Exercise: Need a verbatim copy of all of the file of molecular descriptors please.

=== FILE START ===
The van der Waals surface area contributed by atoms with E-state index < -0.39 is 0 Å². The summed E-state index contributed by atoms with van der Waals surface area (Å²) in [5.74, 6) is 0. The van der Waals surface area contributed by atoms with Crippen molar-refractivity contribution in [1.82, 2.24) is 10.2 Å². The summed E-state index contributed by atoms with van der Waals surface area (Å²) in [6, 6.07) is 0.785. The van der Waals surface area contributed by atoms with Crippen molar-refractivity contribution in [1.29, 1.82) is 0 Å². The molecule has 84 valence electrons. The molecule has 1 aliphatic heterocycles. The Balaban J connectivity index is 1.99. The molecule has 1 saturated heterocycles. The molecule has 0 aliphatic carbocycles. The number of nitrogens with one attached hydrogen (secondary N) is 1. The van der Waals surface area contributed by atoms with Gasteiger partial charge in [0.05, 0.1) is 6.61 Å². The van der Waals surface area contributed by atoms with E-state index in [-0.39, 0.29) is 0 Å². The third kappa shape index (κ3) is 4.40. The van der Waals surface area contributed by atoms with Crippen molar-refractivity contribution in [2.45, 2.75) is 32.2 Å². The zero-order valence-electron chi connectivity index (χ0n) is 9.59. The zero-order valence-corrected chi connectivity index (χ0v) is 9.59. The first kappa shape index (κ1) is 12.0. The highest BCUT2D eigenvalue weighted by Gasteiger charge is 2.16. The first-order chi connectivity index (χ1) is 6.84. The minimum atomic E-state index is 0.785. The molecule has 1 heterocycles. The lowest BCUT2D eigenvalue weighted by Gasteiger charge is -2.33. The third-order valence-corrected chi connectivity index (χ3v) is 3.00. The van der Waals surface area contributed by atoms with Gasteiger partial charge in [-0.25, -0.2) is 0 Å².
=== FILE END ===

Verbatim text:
The van der Waals surface area contributed by atoms with E-state index < -0.39 is 0 Å². The summed E-state index contributed by atoms with van der Waals surface area (Å²) in [5.74, 6) is 0. The van der Waals surface area contributed by atoms with Crippen molar-refractivity contribution in [1.82, 2.24) is 10.2 Å². The summed E-state index contributed by atoms with van der Waals surface area (Å²) in [6, 6.07) is 0.785. The van der Waals surface area contributed by atoms with Crippen molar-refractivity contribution in [1.29, 1.82) is 0 Å². The molecule has 84 valence electrons. The molecule has 1 aliphatic heterocycles. The Balaban J connectivity index is 1.99. The molecule has 1 saturated heterocycles. The molecule has 0 aliphatic carbocycles. The number of nitrogens with one attached hydrogen (secondary N) is 1. The van der Waals surface area contributed by atoms with Gasteiger partial charge in [0.05, 0.1) is 6.61 Å². The van der Waals surface area contributed by atoms with E-state index in [-0.39, 0.29) is 0 Å². The third kappa shape index (κ3) is 4.40. The van der Waals surface area contributed by atoms with Crippen molar-refractivity contribution in [2.45, 2.75) is 32.2 Å². The zero-order valence-electron chi connectivity index (χ0n) is 9.59. The zero-order valence-corrected chi connectivity index (χ0v) is 9.59. The first kappa shape index (κ1) is 12.0. The highest BCUT2D eigenvalue weighted by Gasteiger charge is 2.16. The first-order chi connectivity index (χ1) is 6.84. The minimum atomic E-state index is 0.785. The molecule has 1 heterocycles. The lowest BCUT2D eigenvalue weighted by Gasteiger charge is -2.33. The third-order valence-corrected chi connectivity index (χ3v) is 3.00. The van der Waals surface area contributed by atoms with Gasteiger partial charge in [-0.25, -0.2) is 0 Å².